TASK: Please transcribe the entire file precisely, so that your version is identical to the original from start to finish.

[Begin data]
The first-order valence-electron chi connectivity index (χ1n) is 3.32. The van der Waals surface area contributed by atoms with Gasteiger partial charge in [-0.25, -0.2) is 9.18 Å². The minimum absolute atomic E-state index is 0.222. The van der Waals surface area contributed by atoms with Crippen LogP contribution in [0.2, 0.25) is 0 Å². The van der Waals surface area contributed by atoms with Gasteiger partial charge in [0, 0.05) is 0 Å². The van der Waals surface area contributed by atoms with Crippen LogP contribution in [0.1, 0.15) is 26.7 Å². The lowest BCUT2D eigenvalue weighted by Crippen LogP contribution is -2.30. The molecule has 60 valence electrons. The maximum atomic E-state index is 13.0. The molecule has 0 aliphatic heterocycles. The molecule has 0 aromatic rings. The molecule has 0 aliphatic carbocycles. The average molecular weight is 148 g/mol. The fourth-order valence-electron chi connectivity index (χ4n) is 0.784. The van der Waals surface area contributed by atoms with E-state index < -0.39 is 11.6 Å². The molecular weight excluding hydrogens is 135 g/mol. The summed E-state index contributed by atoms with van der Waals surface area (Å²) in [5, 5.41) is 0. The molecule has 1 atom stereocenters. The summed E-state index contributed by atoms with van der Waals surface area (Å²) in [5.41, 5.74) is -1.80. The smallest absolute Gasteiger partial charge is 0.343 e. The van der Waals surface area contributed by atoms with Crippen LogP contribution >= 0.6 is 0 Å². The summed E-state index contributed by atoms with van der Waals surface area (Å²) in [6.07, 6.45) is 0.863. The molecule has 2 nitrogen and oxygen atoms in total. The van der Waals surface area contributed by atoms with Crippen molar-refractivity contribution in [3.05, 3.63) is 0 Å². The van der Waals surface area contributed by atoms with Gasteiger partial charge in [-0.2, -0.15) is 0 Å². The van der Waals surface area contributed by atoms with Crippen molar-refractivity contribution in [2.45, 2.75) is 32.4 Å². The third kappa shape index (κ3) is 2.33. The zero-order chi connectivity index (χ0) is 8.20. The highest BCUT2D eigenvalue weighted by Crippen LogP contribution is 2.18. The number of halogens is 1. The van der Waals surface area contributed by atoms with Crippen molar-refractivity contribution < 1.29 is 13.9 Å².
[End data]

The first-order valence-electron chi connectivity index (χ1n) is 3.32. The van der Waals surface area contributed by atoms with Gasteiger partial charge in [-0.25, -0.2) is 9.18 Å². The minimum absolute atomic E-state index is 0.222. The van der Waals surface area contributed by atoms with Crippen LogP contribution in [0.2, 0.25) is 0 Å². The van der Waals surface area contributed by atoms with Gasteiger partial charge in [0, 0.05) is 0 Å². The van der Waals surface area contributed by atoms with Crippen LogP contribution in [0.1, 0.15) is 26.7 Å². The lowest BCUT2D eigenvalue weighted by Crippen LogP contribution is -2.30. The molecule has 60 valence electrons. The maximum atomic E-state index is 13.0. The molecule has 0 aliphatic heterocycles. The molecule has 0 aromatic rings. The molecule has 0 aliphatic carbocycles. The average molecular weight is 148 g/mol. The fourth-order valence-electron chi connectivity index (χ4n) is 0.784. The van der Waals surface area contributed by atoms with E-state index < -0.39 is 11.6 Å². The molecular weight excluding hydrogens is 135 g/mol. The summed E-state index contributed by atoms with van der Waals surface area (Å²) in [5, 5.41) is 0. The molecule has 1 atom stereocenters. The summed E-state index contributed by atoms with van der Waals surface area (Å²) in [5.41, 5.74) is -1.80. The smallest absolute Gasteiger partial charge is 0.343 e. The van der Waals surface area contributed by atoms with Crippen LogP contribution >= 0.6 is 0 Å². The summed E-state index contributed by atoms with van der Waals surface area (Å²) in [6.07, 6.45) is 0.863. The molecule has 2 nitrogen and oxygen atoms in total. The van der Waals surface area contributed by atoms with Crippen molar-refractivity contribution in [3.05, 3.63) is 0 Å². The van der Waals surface area contributed by atoms with Gasteiger partial charge in [-0.2, -0.15) is 0 Å². The van der Waals surface area contributed by atoms with Crippen molar-refractivity contribution in [2.45, 2.75) is 32.4 Å². The third kappa shape index (κ3) is 2.33. The zero-order chi connectivity index (χ0) is 8.20. The highest BCUT2D eigenvalue weighted by Crippen LogP contribution is 2.18. The number of halogens is 1. The van der Waals surface area contributed by atoms with Crippen molar-refractivity contribution < 1.29 is 13.9 Å².